Monday, February 5, 2018

What If I Stopped Investing

I love running hypotheticals and different formulas on my spreadsheets to see where I'll be in a few years time. One of the things I was thinking about was how would I be doing in 20 or so years if I never invested another dollar starting today? The beauty of dividend growth investing and investing in general is that your money starts working for you. Year after year your money increases and that compounds on the amount each year. The biggest asset you have is your time. There is a famous quote that goes, "time in the market is more important than timing the market." I love this quote, because of the truth in it. As long as you can invest on a continuous basis then you will end up doing very well. 

I was thinking about these hypotheticals this weekend and I ended up running the numbers this morning to see how they would turn out.

They usually say the market increases about 7% a year and I would say my dividend growth is around 5% a year. Now both of these numbers are smaller than my actual growth rates, but I like to underestimate in my hypotheticals and formulas. 

Life is unpredictable and you never know what could happen. If tomorrow I lost my job or became very sick, it's possible that I would have to stop investing or maybe even sell some stock. I hope this doesn't happen, but lets just say I'm forced to stop investing for the next 20 years. Now, because I've invested heavily for the past four years, my dividends and gain on principal will still grow no matter what. 

Lets take a look at where my dividends would be in 20 years assuming a 5% growth rate:

This goes to show you the power of investing. If you can start early and invest as much as you can then you will set yourself up very nicely.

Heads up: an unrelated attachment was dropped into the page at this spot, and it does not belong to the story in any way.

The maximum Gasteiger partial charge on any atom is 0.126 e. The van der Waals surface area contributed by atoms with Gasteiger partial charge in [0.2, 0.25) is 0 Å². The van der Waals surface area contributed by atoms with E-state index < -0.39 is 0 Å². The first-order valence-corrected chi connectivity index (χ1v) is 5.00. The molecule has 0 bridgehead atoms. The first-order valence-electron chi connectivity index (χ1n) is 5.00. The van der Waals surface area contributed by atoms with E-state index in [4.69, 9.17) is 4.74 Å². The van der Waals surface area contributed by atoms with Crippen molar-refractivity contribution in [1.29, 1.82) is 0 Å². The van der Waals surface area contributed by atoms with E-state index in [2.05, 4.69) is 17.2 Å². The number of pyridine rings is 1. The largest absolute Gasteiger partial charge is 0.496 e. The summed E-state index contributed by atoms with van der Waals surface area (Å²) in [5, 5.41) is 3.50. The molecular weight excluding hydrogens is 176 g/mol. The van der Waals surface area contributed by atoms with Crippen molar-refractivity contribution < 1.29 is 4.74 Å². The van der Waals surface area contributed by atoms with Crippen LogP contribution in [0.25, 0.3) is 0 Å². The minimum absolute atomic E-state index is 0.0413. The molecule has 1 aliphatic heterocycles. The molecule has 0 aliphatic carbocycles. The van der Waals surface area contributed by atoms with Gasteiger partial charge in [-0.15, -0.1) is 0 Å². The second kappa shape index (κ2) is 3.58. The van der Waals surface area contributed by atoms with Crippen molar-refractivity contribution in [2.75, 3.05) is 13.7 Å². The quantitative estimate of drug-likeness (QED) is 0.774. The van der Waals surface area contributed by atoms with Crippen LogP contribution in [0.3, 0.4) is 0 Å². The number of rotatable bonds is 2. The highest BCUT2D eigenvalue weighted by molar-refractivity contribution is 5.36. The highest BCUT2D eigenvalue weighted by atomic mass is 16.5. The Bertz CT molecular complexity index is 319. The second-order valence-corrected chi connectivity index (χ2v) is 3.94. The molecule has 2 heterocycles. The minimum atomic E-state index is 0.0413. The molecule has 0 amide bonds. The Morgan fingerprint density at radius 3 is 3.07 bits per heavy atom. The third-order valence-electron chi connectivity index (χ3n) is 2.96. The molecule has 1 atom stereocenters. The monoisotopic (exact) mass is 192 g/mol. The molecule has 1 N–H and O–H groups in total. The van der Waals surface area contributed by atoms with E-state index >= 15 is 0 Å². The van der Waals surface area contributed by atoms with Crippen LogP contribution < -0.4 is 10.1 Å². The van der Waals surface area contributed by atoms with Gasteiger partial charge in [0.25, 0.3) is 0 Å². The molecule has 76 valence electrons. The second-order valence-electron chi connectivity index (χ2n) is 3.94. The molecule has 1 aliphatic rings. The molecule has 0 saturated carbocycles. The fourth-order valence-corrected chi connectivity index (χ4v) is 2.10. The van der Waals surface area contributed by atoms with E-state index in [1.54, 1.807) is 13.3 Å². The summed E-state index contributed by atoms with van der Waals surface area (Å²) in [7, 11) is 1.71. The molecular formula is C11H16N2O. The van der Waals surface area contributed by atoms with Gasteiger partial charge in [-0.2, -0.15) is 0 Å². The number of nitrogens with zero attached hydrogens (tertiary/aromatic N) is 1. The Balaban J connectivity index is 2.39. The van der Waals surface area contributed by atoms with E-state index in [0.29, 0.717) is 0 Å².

Now I would be 47 years old and I would be making $9,000 a year in dividends. This is assuming I don't invest a single dollar for the next 20 years. This is truly incredible as I'm almost 20 years before the "typical retirement age"

This just goes to show you the power of investing. If you can start early and invest as much as you can then you will set yourself up very nicely.

Now lets take a look at the growth of the principal amount over the next 20 years assuming a 7% annual growth rate:


Again, I haven't invested another dollar and my money has grown to a substantial amount. This is why it is so important to invest as much as you can as early as you can. Now you can run these simple scenarios, but imagine another 20 years or imagine if you just invested a small amount each year. I will be a millionaire in retirement even if I don't invest another dollar. 

This is the power of dividend growth investing and investing in general. If you have the ability to place your money in high quality stocks for a long period of time, then you will end up doing very well. 

Let me know what you guys think!


  1. I like to do similar things, and it actually gets me into an internal debate of if I should actually stop investing...I worry about getting my RRSP too high so that I'd be paying more in taxes, I wonder about if in the long run I'd be more happy investing less and spending the difference on vacations, etc....but then I tell myself to shut up and just keep investing..haha

    1. Yes, I figure the more you are paying in taxes just means you are making more money. Its all about getting to a point where you no longer need to rely on your job for income and can live off the dividends. Its better to invest now and stop in 20 years than to stop investing now and then decide to invest a little in 10 years.

      Also, if your only source of income is dividends then you can make a substantial amount before it even gets taxed.

    2. Oh definitely - don't get me wrong - I'd rather be in this mindset than thinking "should i start saving for retirement".

      One thing I started doing is lowering my RRSP contributions and upping my spousal contributions - Makes more sense to have 2 people with medium RRSPs vs 1 huge one (save on taxes).

      Also I need to start focusing on getting both TFSA's maxed out..probably have to reduce RRSP contributions to make that happen though.